Sirensongs: Indologist At Large said...

They always called New York and New Yorkers "rude," too - the truth is, Mumbai and NY are both business-oriented, not community-oriented, cities where people go to further their careers. Conventional "friendliness"and small talk are not priorities. However, in times of crisis they pull together and really show what they are made of. NYers showed their team spirit in a similar way after 911. Let the small townies say what they like! I've been to Mumbai many times and while I found it sweaty and perhaps overly glamour-obsessed (at least S Mumbai) I never found it rude!

newnimproved said...

I am reading a lot of tripe in the newspapers about the “resilient Mumbai spirit”.

Of course Mumbai will recover. So did NYC. So did London. So did Jerusalem. So did Madrid. So will any city.

In fact the cockroach is one of nature’s most resilient creatures and can survive even a nuclear blast. (Though I have never heard a cockroach going around saying, “Mera Gutter Mahaan.”)

Are we cockroaches?

As my dear friend and doctor extraordinaire Aashish puts it:
“I think we are so good at 'handling' anything thrown at us, just because we're much better prepared than others. Years of travelling in the local train ( Kumar Ketkar of Loksatta, correctly called them mobile concentration camps) will condition a person to adapt under any circumstances.”


Our PM and CM appealed for calm; we are calm.

Even though 200 innocent Mumbaikars lost their lives and 700 lie injured in hospitals.

Now we would like to know what are they doing?

Last week our city went down under after heavy showers and after the initial outrage at the lack of proper drainage systems, everything was back to normal.

If you saw the movie, Munich, Golda Meir immediately responds to the assassination of the Israeli athletes with Operation Wrath of God.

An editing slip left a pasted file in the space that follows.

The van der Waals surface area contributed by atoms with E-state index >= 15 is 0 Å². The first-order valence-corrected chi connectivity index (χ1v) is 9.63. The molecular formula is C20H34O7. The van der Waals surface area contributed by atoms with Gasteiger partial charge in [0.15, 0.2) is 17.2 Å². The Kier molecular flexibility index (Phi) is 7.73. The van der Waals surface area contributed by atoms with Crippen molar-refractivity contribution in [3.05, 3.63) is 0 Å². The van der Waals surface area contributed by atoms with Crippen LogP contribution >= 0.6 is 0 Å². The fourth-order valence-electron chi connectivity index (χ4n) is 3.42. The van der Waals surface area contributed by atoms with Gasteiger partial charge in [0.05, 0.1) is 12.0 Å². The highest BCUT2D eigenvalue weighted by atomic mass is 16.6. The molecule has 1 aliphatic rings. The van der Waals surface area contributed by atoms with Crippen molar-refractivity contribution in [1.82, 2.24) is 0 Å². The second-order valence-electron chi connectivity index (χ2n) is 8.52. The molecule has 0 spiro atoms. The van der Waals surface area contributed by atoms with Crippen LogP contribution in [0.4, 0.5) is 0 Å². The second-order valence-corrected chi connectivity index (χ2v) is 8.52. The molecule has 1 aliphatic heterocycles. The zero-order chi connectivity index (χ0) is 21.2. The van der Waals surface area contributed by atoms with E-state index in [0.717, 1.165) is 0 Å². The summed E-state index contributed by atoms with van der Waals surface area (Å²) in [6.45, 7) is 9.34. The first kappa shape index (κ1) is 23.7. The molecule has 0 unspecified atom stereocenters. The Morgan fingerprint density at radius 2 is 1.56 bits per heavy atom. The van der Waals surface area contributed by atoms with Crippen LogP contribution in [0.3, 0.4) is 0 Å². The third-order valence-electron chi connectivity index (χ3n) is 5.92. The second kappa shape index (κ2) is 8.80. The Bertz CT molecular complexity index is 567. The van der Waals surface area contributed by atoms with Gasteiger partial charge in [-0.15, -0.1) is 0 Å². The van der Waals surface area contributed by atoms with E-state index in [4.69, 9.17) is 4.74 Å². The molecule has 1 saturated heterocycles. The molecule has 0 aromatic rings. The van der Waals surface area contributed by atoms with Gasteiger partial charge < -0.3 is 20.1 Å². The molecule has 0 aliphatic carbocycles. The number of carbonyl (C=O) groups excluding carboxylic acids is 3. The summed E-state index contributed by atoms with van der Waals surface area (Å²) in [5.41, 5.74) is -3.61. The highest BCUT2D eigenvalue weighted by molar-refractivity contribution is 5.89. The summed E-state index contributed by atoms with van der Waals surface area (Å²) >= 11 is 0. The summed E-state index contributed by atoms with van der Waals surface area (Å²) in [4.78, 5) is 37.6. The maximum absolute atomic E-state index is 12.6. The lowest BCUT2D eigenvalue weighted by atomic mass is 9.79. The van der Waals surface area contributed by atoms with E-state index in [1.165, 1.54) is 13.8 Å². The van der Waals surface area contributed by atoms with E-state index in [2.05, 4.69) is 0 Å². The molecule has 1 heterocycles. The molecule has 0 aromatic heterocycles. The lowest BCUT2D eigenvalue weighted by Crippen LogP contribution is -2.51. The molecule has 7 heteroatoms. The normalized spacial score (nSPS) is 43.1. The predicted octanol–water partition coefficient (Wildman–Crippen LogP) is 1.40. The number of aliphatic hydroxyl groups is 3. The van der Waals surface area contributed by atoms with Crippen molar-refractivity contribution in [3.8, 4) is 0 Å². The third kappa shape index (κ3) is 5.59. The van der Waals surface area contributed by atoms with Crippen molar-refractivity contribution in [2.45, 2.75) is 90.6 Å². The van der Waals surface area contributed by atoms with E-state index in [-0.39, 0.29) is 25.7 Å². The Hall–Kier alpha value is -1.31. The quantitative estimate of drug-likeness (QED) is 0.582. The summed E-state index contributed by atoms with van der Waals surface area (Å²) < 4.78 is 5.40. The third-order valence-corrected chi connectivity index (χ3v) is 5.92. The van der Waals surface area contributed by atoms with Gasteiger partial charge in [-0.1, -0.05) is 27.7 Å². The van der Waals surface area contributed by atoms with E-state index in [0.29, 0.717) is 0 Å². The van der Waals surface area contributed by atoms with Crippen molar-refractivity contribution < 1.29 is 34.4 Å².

Operation Wrath of God, also called Operation Bayonet, was a covert operation directed by Israel and the Mossad to assassinate the terrorists who directly or indirectly perpetrated the 1972 Munich Massacre. Authorized to begin by Israeli Prime Minister Golda Meir in the fall of 1972, it may have continued for more than 20 years.

We would like to know when will the government initiate our Operation Wrath of God?

Our self respect, honour, and most importantly, lives are at stake.

Your thoughts are most welcome and thank you for your time

Shinu Mathew said...

Caroline, Yes, that's the way Mumbai and most of the other cities are. It is crisis & disaster that brings out the compassion among them.
Newnimproved;
Nice post. yes it is may be time that we have a strong policy in place instead of this appeal for peace. What India is going to do when two of the jehadi's confessed the involvement of ISI (Inter service intelligence) in Mumbai blasts?
The terrorist got a boost from our exchange of prisoners during Khandahar Hijacking. And our failure to act tough against the forces-behind-the-scene.
I don't see any end to this. Not any time soon.